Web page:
Besides the urban-fantasy setting, what stands out in this episode is its eagerness, though Ichinose, to dissect action tropes. The bank robbers look like the same bunch of ne’er-do-wells with pump-action long guns and an armored getaway car that you’ve seen as random criminals in who knows how many movies, but Ichinose points out everything about this setup that indicates more is going on. One hopes this will be applied to other tropes that haven’t yet been addressed, like how Seiji, who so far is presented as an ordinary human being, takes what should have been two serious head injuries and a shot directly to the gut with no apparent lasting effects.
The art and animation are no great shakes, but the writing here has some real potential. It’s worth a second look.
Didn’t I say to make my abilities average in my next life premiere – Myne, a simple country girl travelling to a new city to start adventurer school, is secretly a noble from a neighboring kingdom, who in turn is the reincarnation of a smart high school student from Japan. When she died, she wished to have average abilities in her next life. Unfortunately she really meant median, the gods chose to use the midrange, and she now has half the magical power of an elder dragon. But Myne is determined to be popular in this life regardless.
You get the feeling that the reason Myne has no friends might not be her talents so much as being an exhausting person to be around. When she isn’t complaining about her magical awesomeness, she’s being incredibly thin-skinned about the few areas where she doesn’t think she measures up. She gets upset every time someone says she’s gawking like a country girl, and the trigger for her to incinerate the villain is the villain pointing out that Myne’s chest is flat.
The fantasy world is so generic that the show doesn’t bother explaining anything, other than the author’s attempt to include a scientific explanation for magic (intelligent nanomachines plus telepathy). The heroine’s abilities aside, everything else about this show is very average.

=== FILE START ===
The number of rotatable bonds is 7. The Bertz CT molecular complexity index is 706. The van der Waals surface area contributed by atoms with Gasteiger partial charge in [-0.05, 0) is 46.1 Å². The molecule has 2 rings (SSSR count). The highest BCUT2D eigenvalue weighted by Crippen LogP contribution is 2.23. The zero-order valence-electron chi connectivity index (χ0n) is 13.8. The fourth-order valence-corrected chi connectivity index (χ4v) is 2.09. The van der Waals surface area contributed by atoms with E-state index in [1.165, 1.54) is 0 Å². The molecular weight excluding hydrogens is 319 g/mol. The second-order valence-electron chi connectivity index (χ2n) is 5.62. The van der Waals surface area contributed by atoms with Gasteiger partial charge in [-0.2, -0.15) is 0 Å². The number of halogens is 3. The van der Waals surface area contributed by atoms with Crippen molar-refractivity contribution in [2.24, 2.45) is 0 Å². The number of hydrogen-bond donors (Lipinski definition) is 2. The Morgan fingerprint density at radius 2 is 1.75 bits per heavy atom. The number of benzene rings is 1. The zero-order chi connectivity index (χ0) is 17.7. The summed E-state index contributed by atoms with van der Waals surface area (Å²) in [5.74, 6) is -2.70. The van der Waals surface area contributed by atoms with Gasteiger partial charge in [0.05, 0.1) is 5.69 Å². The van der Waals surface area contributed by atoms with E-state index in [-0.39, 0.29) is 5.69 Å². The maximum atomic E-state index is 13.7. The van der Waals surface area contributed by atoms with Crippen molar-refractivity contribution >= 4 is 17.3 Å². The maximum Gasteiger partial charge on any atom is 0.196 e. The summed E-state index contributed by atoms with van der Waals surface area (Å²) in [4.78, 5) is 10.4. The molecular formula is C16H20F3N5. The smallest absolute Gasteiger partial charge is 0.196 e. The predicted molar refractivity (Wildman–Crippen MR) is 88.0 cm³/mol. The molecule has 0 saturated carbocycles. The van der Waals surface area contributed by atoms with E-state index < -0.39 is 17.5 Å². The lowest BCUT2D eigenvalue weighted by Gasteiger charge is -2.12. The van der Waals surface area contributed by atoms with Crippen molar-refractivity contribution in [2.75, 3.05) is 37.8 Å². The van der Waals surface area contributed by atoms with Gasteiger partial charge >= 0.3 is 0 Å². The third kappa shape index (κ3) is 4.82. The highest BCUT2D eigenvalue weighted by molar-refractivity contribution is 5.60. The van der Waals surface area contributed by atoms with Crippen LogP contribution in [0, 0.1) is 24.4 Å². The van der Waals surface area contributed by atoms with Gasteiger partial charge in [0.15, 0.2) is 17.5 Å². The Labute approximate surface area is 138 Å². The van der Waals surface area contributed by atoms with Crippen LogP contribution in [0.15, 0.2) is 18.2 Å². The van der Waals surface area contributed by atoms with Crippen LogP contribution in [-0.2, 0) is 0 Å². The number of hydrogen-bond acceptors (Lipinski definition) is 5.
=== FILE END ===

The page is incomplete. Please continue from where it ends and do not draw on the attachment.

Phantasy Star Online 2: Episode Oracle premiere – ARKS is a space fleet tasked with clearing habitable planets of the evil insectoid Falspawn to make them safe for humanity. Its latest batch of recruits is sent on a training mission to an already pacified planet with orders to shoot any native fauna they can find an excuse to. Unfortunately, a pleasant afternoon’s extermination is interrupted by the arrival of the Falspawn, who proceed to rudely slaughter everyone but the hero and his sidekick, clearing the way for them to start meeting other major characters. And then a mysterious girl falls from the sky because, hey, anime.
Peel back the modern anime aesthetics, and watching this is like going back to 1953. It’s a pulp space opera where men are men, women are eye candy, and anything else that moves is vermin. Even the hero’s precognitive danger sense is not out of place.
One thing Phantasy Star Online 2 can do well is construct a majestic-looking space scene. And… there is no second thing. Don’t bother with this one.
Not only are we all done with the portal fantasies, they weren’t all as bad as they looked, were they? Kemono Michi, Iruma-kun, and Special 7 all deserve a second look, and since there are only a few more premieres coming, we can probably do that next week, plus check on what Dr. Stone has been up to in the meantime.